"Inishmaan" Filled With Ups, Downs of '30s Irish Life
There is not another living playwright out there that can twist the elements of tragedy and comedy together, and create a piece of theatrical work that plays on all of your senses quite like Martin McDonagh. The man responsible for both The Leenane Trilogy and The Pillowman, as well as the dark and demented 2008 film In Bruges, knows how to jumble the saddest, happiest and sometimes disturbing elements of life and slice it all together into one fluid production. Yesterday I was able to check out his Tony-award winning play The Cripple of Inishmaan at the Paramount Theatre, presented by Ireland's Druid Theatre Company.
The "cripple" in the title is Billy Claven (Tadhg Murphy), who gets word that Hollywood film director Robert J. Flaherty is in the area to film a documentary. Seeing it as a chance to escape the life of staring at cattle all day Billy decides to do everything he can to be noticed -- limp leg and all -- by the man from Tinseltown, and try to start a new life as a movie actor. Of course the idea doesn't take well to his adoptive aunts Eileen (Dearbhla Molloy) and Kate (Ingrid Craigie), and it causes nothing but laughingstocks from his so-called friends Slippy Helen (Clare Dunne) and Bartley (Laurence Kinlan), but Billy wants to prove them wrong, even if it's having to tell a giant lie to the kind widowed shipman BabbyBobby (Liam Carney). Much to the surprise of everyone, including the town gossip JohnnyPateenMike (Dermot Crowley) and his drunken mother Mammy O'Dougal (Nancy E. Carroll), Billy gets sent to Hollywood for a screen test, but the harsh realities of America, his lie and the shocking revelation behind the secret of his parents' drowning send the cripple through a downward spiral.
At this moment you are probably scratching your head, wondering how and where anything humorous can be fit into the above description, but believe me: they do, and when something funny happens it will leave your sides aching. From Mammy's drunken habits and Bartley unable to choose his sweets, to Slippy Helen curiously wondering why the town priests like showing her their bollocks and the ridiculously boring news stories that JohnnyPateenMike likes to tell everyone for a price of food, the humor comes fast and in a thick Irish accent. There's also the slutty tales of the unseen daughter of Jim Finnegan, along with the murders of a farmer's goose and a man's cat and the loopy antics of Kate when she is in distress (hint: it deals with talking to something that made a popular "pet" in the 1970s). And yes, there is a lot of mean-spirited jokes and ribs geared towards Billy; sometimes it's funny, other times it's more cruel.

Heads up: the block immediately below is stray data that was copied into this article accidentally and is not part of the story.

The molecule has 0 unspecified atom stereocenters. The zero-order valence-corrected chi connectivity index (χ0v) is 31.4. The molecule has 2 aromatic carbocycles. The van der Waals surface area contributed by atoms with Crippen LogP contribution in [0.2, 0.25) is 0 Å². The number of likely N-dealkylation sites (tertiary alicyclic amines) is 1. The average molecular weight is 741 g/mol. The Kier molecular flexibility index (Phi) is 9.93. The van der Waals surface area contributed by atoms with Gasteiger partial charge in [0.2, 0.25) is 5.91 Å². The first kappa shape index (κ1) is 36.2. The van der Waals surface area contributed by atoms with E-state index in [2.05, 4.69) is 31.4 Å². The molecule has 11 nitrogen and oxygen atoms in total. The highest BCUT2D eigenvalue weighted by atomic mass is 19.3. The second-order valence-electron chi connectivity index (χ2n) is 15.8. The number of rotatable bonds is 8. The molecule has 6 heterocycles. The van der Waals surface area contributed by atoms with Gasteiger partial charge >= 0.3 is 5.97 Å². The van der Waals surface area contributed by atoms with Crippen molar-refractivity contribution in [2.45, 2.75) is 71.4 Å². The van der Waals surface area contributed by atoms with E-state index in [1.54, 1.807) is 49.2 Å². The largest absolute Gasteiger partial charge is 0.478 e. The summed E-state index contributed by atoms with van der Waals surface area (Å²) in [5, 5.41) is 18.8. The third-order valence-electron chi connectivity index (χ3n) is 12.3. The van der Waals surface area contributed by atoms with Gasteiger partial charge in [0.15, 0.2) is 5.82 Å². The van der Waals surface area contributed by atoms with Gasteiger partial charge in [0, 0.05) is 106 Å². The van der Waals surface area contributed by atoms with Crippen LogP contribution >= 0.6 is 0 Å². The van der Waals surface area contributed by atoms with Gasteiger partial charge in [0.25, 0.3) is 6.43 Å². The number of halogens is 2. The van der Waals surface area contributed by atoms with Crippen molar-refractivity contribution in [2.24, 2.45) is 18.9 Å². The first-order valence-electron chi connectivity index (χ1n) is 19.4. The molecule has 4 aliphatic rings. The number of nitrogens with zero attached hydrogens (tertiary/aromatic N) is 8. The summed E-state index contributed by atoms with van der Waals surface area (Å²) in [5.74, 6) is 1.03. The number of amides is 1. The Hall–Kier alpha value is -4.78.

The tragedy aspect of the play also is in full gear, and when something sad happens it will wrench your heart the same way a funeral for a friend will. When you hear the different stories from the townsfolk about the death of Billy's parents you wonder what sort of people would put their son through this turmoil, but when the true story comes into fruition your jaw will literally drop to the ground. There is the scene of Billy in the vein of failure as his cough keeps getting worse while his life progresses, and when he returns to Inishmaan to spill the truth about the fib to BabbyBobby you will both gasp in horror and fully understand his reaction to the lie. Sorrow and unluckiness play as major themes in The Cripple of Inishmaan, but it's the sharp humor of the townsfolk that gets them through, even at the play's most bleakest moment.
Which leads me to the ending of the play. I will not spoil what happens, but it neither ends happily nor unhappily; rather the play fades to black on what I would like to call a "chance ending." Something both good and bad happens to Billy, and it leaves him with a small slice of hope within a pie of pessimism. It sounds complicated, but once you bear witness to the scene you will realize what I mean.
Under the direction of Garry Hynes (who has directed many of McDonagh's plays) the actors gave it their all, and with their help you are easily transported into 1930s Ireland. Their timing was spotless, and the physical aspects of the characters (especially the realistic limp made possible by Murphy) made the play ever-so real. The folks at Druid made perfectly sure that nothing about these people's lives were not sugarcoated, nor were they glamorized for the sake of the theater world. Instead we were treated to the harsh realities of the early 20th century Irish world, along with some tongue-in-cheek dialogue that is just as authentic as it is funny. Props also need to go to set designer Francis O'Connor (who also did the costumes), who managed to create multiple scenes -- ranging from a store to the Inishmaan shores -- with a simple, foldable backdrop.
Let it be known that The Cripple of Inishmaan is not for everyone. Some may be lost by the thick Irish dialect, while others may not be able to handle some of the insensitive remarks made towards Billy, but in the end you will be treated with one hell of a theatrical experience. Just be warned: if a moment in the play seems light, it's bound to get darker with just a flip of the switch.
***** (out of five)
"The Cripple of Inishmaan" plays through today at the Paramount Theater in Boston, MA. To check out upcoming tour dates for the play and how you can order tickets please visit the official Druid Theatre Company's webpage.